As we age and make more visits to doctors, many of my peers (and myself) have taken charge of gathering our health information. We have made it a standard practice to always request copies of test results- blood, colonoscopy, mammograms. However, when trying to access records that you may not have paper copies of, it is often confusing and time consuming to request and receive your own health records.
According to the American Health to the American Health Information Management Association (AHIMA) patient’s ability to access their own information is an essential right under HIPAA regulations). However, patient data access is often misunderstood, and patients may not know what information they are able to obtain from their providers.
According to ONC, in a 28 page report called “Improving the Health Records Request Process for Patients” HIPAA regulations allow for patients to request access to their own health data. However, even with the regulation in place, patients and caregivers still face challenges in receiving the needed information in a timely manner.
Often, when consumers request their records, the wait can be long. HIPAA regulations allow up to 30 days for providers to supply the information, but consumers are often not aware of the process. Then, when health providers respond to the request, the records are often given in an “antiquated” manner with a stack of printed records that is faxed or mailed, or a set of PDF files on a CD. Patient records often are inaccurate or incomplete and this can result in unnecessary repeated tests and procedures.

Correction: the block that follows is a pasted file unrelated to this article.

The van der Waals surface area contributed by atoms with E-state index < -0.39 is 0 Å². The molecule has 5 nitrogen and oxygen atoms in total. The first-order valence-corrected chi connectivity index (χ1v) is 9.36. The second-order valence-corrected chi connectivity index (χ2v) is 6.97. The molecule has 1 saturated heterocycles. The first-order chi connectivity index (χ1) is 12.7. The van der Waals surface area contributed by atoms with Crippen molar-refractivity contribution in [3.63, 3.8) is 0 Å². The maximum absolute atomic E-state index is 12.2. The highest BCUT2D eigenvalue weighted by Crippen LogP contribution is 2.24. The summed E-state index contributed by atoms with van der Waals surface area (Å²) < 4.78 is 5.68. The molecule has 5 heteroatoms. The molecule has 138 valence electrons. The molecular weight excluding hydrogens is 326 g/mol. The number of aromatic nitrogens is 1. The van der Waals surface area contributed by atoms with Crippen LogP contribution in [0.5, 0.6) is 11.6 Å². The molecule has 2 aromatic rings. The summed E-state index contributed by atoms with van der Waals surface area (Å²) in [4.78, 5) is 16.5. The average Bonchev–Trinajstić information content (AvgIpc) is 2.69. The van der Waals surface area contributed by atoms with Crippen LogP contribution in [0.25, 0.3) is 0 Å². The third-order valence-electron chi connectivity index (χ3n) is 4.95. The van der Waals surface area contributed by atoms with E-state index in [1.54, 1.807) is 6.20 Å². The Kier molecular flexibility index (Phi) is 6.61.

According to the report, ONC recommends the following to streamline and improve the patient data access process:
• Allow patients to easily request and receive their records from their patient portal
• Set up an electronic records request system outside of the patient portal
• Create a user-friendly, plain language online request process
• Use e-verification to quickly confirm the record requestor’s identity
• Include a status bar or progress tracker so consumers can see where they are in the request process
• Make sure consumers know that they can request their record in different formats
• Provide user friendly, plain language instructions for patients and caregivers on how to request health records, what to expect, and who to contact with questions
• Encourage patients to use patient portals by promoting features like online appointment scheduling, secure messaging, and prescription refills
ONC report states, “When individuals get, review, use and share copies of their health information, they are better able to monitor chronic conditions, make sure that their health information is accurate, and share their information with others ensuring that their health information is available at the right place and at the right time.”